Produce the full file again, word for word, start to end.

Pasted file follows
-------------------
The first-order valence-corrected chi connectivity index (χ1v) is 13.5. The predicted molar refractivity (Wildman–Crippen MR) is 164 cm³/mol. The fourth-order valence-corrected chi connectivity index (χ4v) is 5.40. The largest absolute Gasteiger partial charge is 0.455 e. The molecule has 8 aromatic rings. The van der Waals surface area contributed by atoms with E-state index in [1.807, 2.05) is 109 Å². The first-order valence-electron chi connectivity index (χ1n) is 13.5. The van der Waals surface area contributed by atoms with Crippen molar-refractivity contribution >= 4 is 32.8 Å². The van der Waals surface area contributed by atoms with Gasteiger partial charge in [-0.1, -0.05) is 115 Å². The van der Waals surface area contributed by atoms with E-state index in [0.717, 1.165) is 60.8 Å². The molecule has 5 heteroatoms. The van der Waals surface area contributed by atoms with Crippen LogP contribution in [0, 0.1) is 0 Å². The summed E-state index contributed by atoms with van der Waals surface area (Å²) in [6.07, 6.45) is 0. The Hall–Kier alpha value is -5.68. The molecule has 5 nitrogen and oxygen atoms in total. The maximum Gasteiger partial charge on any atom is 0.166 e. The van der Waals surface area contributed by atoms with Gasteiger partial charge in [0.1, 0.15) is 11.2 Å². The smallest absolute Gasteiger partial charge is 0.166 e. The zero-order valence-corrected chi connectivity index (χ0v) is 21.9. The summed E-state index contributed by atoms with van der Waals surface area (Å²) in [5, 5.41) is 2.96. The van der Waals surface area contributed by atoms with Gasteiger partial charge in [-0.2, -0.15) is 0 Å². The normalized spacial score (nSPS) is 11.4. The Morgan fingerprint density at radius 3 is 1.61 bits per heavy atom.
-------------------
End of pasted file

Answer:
The first-order valence-corrected chi connectivity index (χ1v) is 13.5. The predicted molar refractivity (Wildman–Crippen MR) is 164 cm³/mol. The fourth-order valence-corrected chi connectivity index (χ4v) is 5.40. The largest absolute Gasteiger partial charge is 0.455 e. The molecule has 8 aromatic rings. The van der Waals surface area contributed by atoms with E-state index in [1.807, 2.05) is 109 Å². The first-order valence-electron chi connectivity index (χ1n) is 13.5. The van der Waals surface area contributed by atoms with Crippen molar-refractivity contribution >= 4 is 32.8 Å². The van der Waals surface area contributed by atoms with Gasteiger partial charge in [-0.1, -0.05) is 115 Å². The van der Waals surface area contributed by atoms with E-state index in [0.717, 1.165) is 60.8 Å². The molecule has 5 heteroatoms. The van der Waals surface area contributed by atoms with Crippen LogP contribution in [0, 0.1) is 0 Å². The summed E-state index contributed by atoms with van der Waals surface area (Å²) in [6.07, 6.45) is 0. The Hall–Kier alpha value is -5.68. The molecule has 5 nitrogen and oxygen atoms in total. The maximum Gasteiger partial charge on any atom is 0.166 e. The van der Waals surface area contributed by atoms with Gasteiger partial charge in [0.1, 0.15) is 11.2 Å². The smallest absolute Gasteiger partial charge is 0.166 e. The zero-order valence-corrected chi connectivity index (χ0v) is 21.9. The summed E-state index contributed by atoms with van der Waals surface area (Å²) in [5, 5.41) is 2.96. The van der Waals surface area contributed by atoms with Gasteiger partial charge in [-0.2, -0.15) is 0 Å². The normalized spacial score (nSPS) is 11.4. The Morgan fingerprint density at radius 3 is 1.61 bits per heavy atom.